CIOs must be sure of direction but flexible on getting there
ICS Leaders Conference hears that successful CIOs wear multiples hats, but relationships are keyPrint
23 September 2016 | 0
The future of work, the role of the CIO, gender imbalance in IT and computer science in education were all key themes of the 2016 ICS Leaders Conference.
The conference was opened by Colm Gartlan, chairperson, ICS CIO advisory board, who enjoined the participants to foster and grow the network, the CIO forum and the community, to make sure there was enough of value to engage them. He said that this, in conjunction with the work of the ICS CIO agenda, were two major planks of development for the near future, both of which would serve the industry well.
What has driven success in the past, said Anne Heraty, CEO, CPL, is not necessarily going to do so in the future, and the CIO is at the forefront of the current disruption, interpreting what can provide an advantage for the business.
But there is a deluge of info, she warned, through various media, that can impact productivity as much as promote it. The right technology empowers and cuts the noise, rather than adds to it.
From this Heraty introduced the idea of the future workplace and the fact that most of the children in school today will go on to jobs which are not yet conceived.
She said that in this context, it is important to understand what clients are going through to be in a better position to support them.
Technology is the profound force that is shaping how we work, she argued, but it is no longer one job function, it is part of everything. Heraty cited Martin Ford, author of “Rise of the Robot”, who said that if any part of a human’s job is routine or repetitive, it can be automated. To that end, there are expectations that up to 40% of jobs today will be automated within 10 years.
This will provide phenomenal freedom, said Heraty, provided you have the skills to remain valuable within the workforce.
Heraty also called on more to be done, and earlier, to address the gender imbalance in IT. She advocated taking the myth out of programming for children in general, but especially girls, to show “how cool” it can be.
She said as early as second year in secondary school was necessary to catch people to ensure that it is in their consciousness. While she had praise for movements such as CoderDojo, more in the realm of computer science as secondary school subject was needed, she argued.
In a later panel, Fiona Taaffe, head of information technology and business improvement, AWAS, gave a frank assessment of programming ability among girls.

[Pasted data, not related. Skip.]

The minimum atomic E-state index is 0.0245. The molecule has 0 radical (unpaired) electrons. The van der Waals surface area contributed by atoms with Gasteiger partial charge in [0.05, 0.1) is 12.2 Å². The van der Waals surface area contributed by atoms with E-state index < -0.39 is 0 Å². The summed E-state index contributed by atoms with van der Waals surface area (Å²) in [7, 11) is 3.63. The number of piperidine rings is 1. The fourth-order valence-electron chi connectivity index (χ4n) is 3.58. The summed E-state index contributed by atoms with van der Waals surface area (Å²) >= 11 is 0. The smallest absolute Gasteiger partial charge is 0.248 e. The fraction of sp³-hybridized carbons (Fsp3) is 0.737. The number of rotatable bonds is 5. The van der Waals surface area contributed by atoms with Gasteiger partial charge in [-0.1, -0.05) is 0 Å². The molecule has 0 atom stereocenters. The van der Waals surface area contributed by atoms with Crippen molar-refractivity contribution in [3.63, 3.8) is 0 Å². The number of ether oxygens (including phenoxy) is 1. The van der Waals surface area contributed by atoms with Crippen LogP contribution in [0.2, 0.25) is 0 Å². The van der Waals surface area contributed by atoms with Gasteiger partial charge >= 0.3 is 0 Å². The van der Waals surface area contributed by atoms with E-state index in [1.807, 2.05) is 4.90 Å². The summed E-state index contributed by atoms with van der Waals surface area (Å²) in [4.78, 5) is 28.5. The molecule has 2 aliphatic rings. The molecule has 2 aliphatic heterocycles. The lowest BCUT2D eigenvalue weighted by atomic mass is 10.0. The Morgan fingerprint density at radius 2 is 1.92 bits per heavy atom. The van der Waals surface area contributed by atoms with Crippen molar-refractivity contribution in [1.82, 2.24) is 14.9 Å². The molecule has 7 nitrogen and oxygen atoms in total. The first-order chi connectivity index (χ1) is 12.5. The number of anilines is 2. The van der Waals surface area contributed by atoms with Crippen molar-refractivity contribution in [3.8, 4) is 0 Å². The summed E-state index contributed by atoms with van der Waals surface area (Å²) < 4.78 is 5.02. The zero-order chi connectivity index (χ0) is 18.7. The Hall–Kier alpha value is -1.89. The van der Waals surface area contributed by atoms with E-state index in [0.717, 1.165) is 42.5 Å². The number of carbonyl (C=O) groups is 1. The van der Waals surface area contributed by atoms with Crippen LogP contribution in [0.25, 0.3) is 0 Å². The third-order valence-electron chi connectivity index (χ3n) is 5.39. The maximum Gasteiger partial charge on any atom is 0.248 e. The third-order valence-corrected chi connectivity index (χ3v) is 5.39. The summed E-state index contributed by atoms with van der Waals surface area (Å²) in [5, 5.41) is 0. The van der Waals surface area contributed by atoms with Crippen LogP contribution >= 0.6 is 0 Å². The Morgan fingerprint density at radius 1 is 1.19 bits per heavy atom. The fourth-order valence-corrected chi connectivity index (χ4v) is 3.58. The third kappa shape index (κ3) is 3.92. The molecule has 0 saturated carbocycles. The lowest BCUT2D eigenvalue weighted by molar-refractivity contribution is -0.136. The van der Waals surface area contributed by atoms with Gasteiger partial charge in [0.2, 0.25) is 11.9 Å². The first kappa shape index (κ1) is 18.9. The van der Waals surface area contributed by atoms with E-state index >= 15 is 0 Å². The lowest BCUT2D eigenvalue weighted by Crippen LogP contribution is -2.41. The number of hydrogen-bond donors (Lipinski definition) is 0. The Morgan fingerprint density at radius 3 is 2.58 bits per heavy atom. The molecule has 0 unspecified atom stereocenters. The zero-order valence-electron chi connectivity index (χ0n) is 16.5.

“I always think girls make great programmers. If you can knit, follow a pattern, you will make a great programmer,” said Taaffe.
Lee Weldon, senior vice president, CIO research team, Gartner presented research on how to remain relevant as a CIO.
Weldon said that the company’s annual CIO surveys had been combined to build a picture of certain types of CIOs. Firstly, the at risk CIO is one that is only keeping the lights on, in reactive mode and unable to drive innovation or value to the business, but the trusted partner CIO, which constitutes just 25% overall, is the one that sits at the top table and works closely with the board.
The profile of the trusted ally CIO is one that wears two hats, the functional and the corporate. They bring a unique perspective, while being able to retain a big picture view. They invariably develop strong peer relationships and provide a public face for the enterprise. They are ‘intrapreneurial’, or capable of acting like an entrepreneur within the enterprise. They can speak with a common C-suite voice, while able to lead in the face of uncertainty.
Such individuals spend around 40% of their time on functional leadership, with 60% spent on enterprise leadership, said Weldon.
What differentiates such individuals from their peers is that they are more likely to have bimodal business and IT experience. They are more likely to wear multiple hats, such as digital and innovation leaders or transformers, as well as more likely to work with SMBs and start-ups. They demand more business intelligence and analytics skills and face a higher talent gap than others. They invest more in developing talent, acquiring more young talent too, as well as investing more in personal development.
Weldon said that CIOs must craft and communicate their own unique, personal message. This would allow them to measure and communicate their business impact.
He advised CIOs to invest time and attention in relationships with peers, building powerful triad relationships. These three-person relationships are often better vehicles to achieve real change through influence and support, said Weldon.
CIOs should tap into wider resource pools through influence and orchestration, said Weldon, while adapting leadership styles to handle complexity and uncertainty.
“Be very clear about where you are going, but very flexible about how you get there,” said Weldon.